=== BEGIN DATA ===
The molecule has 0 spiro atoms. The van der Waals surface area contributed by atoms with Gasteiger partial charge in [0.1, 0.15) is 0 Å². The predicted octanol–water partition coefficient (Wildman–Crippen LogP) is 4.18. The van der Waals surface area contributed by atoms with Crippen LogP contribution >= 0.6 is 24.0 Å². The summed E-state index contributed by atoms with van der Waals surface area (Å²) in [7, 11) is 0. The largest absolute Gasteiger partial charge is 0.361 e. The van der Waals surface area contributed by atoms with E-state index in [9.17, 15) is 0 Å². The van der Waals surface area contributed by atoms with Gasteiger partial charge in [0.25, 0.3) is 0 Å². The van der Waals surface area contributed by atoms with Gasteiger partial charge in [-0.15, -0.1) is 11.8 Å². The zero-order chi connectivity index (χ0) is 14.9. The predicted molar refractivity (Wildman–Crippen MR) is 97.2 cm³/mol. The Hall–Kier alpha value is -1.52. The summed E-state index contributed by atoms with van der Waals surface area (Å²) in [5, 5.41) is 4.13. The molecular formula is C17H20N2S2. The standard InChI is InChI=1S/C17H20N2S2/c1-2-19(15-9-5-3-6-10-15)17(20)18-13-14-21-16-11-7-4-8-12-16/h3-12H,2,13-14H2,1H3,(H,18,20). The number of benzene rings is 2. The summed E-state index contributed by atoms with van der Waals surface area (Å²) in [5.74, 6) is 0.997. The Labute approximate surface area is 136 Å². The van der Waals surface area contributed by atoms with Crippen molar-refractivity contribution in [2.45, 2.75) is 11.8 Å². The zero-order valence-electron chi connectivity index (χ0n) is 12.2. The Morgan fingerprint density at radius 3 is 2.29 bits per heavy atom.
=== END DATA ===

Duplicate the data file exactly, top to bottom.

The molecule has 0 spiro atoms. The van der Waals surface area contributed by atoms with Gasteiger partial charge in [0.1, 0.15) is 0 Å². The predicted octanol–water partition coefficient (Wildman–Crippen LogP) is 4.18. The van der Waals surface area contributed by atoms with Crippen LogP contribution >= 0.6 is 24.0 Å². The summed E-state index contributed by atoms with van der Waals surface area (Å²) in [7, 11) is 0. The largest absolute Gasteiger partial charge is 0.361 e. The van der Waals surface area contributed by atoms with E-state index in [9.17, 15) is 0 Å². The van der Waals surface area contributed by atoms with Gasteiger partial charge in [0.25, 0.3) is 0 Å². The van der Waals surface area contributed by atoms with Gasteiger partial charge in [-0.15, -0.1) is 11.8 Å². The zero-order chi connectivity index (χ0) is 14.9. The predicted molar refractivity (Wildman–Crippen MR) is 97.2 cm³/mol. The Hall–Kier alpha value is -1.52. The summed E-state index contributed by atoms with van der Waals surface area (Å²) in [5, 5.41) is 4.13. The molecular formula is C17H20N2S2. The standard InChI is InChI=1S/C17H20N2S2/c1-2-19(15-9-5-3-6-10-15)17(20)18-13-14-21-16-11-7-4-8-12-16/h3-12H,2,13-14H2,1H3,(H,18,20). The number of benzene rings is 2. The summed E-state index contributed by atoms with van der Waals surface area (Å²) in [5.74, 6) is 0.997. The Labute approximate surface area is 136 Å². The van der Waals surface area contributed by atoms with Crippen molar-refractivity contribution in [2.45, 2.75) is 11.8 Å². The zero-order valence-electron chi connectivity index (χ0n) is 12.2. The Morgan fingerprint density at radius 3 is 2.29 bits per heavy atom.